1 WHAT WERE THE BILLS THINKING?
Last week the Bills signed free-agent running back Olandis Gary, a 1,000-yard rusher with the Broncos whom Buffalo acquired as insurance I for rising star Travis Henry. A second-round draft pick in 2001, Henry was the league's fifth-leading rusher last season, with 1,438 yards. In April the Bills rewarded him with a contract extension through 2005, and at the recent NFL meetings coach Gregg Williams said he had even bigger plans for his Pro Bowl back. "We'd like to get Travis more 25-plus-carry games," Williams said. "We want to exert our will more offensively. Travis is the back to do it."
Or is he? On Saturday the Bills shocked the league by using the 23rd pick in the draft to select Miami's Willis McGahee, Considered a top five pick during a record-breaking season with the Hurricanes last fall, McGahee tore up his left knee in the national championship game in January and underwent reconstructive surgery. He was still projected as a late first-round choice, but he was expected to go to a team that had multiple first-round selections or was in need of a marquee running back. "True to our philosophy," Bills president Tom Donahoe said on Sunday, "we took the best player on our board." But if the best player on the Buffalo board was a quarterback, would Donahoe have taken him, knowing that he had prolific passer Drew Bledsoe? "Probably," Donahoe said.
Regardless of what they say now, the Bills have to be thinking of trading Henry as soon as McGahee takes the field, presumably in 2004. Which is strange. Donahoe, who joined the organization in January 2001, has done a terrific job of rebuilding a team that went to four Super Bowls in the 1990s, but the Bills had more areas of concern—an outside pass rusher, for one—that they could have addressed with the 23rd pick.
2 WHY DID CHRIS SIMMS SINK LIKE A STONE?
The Texas quarterback expected to go no lower than early in the second round, yet he lasted until the final pick of the third round, and the 97th selection overall, going to Tampa Bay. Teams graded Simms down for playing poorly in big games and for throwing a hard-to-catch ball. Though the Bucs have a crowd at the position, Simms will benefit greatly from getting to work with quarterback maestro Jon Gruden, and he'll be able to sit and learn for at least a couple of seasons.
3 WERE THE VIKINGS THAT INCOMPETENT?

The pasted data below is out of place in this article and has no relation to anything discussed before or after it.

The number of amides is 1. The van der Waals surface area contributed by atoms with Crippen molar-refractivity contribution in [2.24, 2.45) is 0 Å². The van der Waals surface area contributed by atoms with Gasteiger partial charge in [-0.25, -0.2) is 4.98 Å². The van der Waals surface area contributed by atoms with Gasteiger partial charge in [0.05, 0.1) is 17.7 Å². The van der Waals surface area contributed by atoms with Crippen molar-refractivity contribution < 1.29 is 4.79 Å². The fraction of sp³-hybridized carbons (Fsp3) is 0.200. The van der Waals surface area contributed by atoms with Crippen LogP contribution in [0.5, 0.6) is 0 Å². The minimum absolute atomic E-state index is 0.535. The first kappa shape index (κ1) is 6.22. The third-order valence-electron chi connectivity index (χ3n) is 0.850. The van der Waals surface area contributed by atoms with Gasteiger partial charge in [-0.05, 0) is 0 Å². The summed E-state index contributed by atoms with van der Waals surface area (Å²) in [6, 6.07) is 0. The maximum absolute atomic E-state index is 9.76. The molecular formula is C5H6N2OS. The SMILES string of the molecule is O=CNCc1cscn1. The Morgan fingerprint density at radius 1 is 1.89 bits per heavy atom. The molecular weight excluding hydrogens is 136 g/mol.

Picking seventh, Minnesota had a deal to swap positions with the Ravens (No. 10), but neither team could reach a league official to certify the trade before time expired. The Jaguars and the Panthers rushed their picks to the podium, jumping ahead of the Vikings to select Marshall quarterback Byron Leftwich and Utah tackle Jordan Gross, respectively. But here's what's important: The Vikings got the defensive lineman they wanted, Oklahoma State's Kevin Williams, and because of the salary scale for draft picks, they might get Williams for $3 million less than they would've had to pay at seven.
4 WILL THE JETS BE SECOND-GUESSING THEMSELVES?
The Jets wrung their hands before deciding not to match the Redskins' $35 million offer sheet to wideout Laveranues Coles, who got a $13 million signing bonus as part of a seven-year deal. But now New York will have to pay its top pick, Kentucky defensive tackle Dewayne Robertson, in the neighborhood of $12.5 million to sign. "To us," says Jets general manager Terry Bradway, "receiver is a replaceable position. Defensive linemen are hard to come by."
5 WHO WERE THE BIGGEST WINNERS AND LOSERS?
The Ravens got two of the top 10 players on their board, sackmaster Terrell Suggs of Arizona State and quarterback Kyle Boiler of Cal, though the cost to get Boiler (a second-round choice plus a 2004 first-round pick) was steep for a player whose value was based on one breakout season. The Bengals selected USC quarterback Carson Palmer, then followed with a guard ( Iowa's Eric Steinbach) and a wideout ( Tennessee's Kelley Washington) in rounds 2 and 3 who were rated as first-rounders on some teams' boards. In the fourth round Cincinnati added Oregon State cornerback Dennis Weathersby, a low first-round prospect before he was wounded in a drive-by shooting last week. Doctors expect Weathersby to be recovered by July. The Cardinals, meanwhile, had a chance to take a sure thing ( Suggs) but traded out of the sixth spot for a pair of mid-first-round picks, which they used to take Penn State wideout Bryant Johnson and Wake Forest defensive end Calvin Pace. Though Arizona addressed a couple of needs, Pace was projected as a third-round choice by some teams.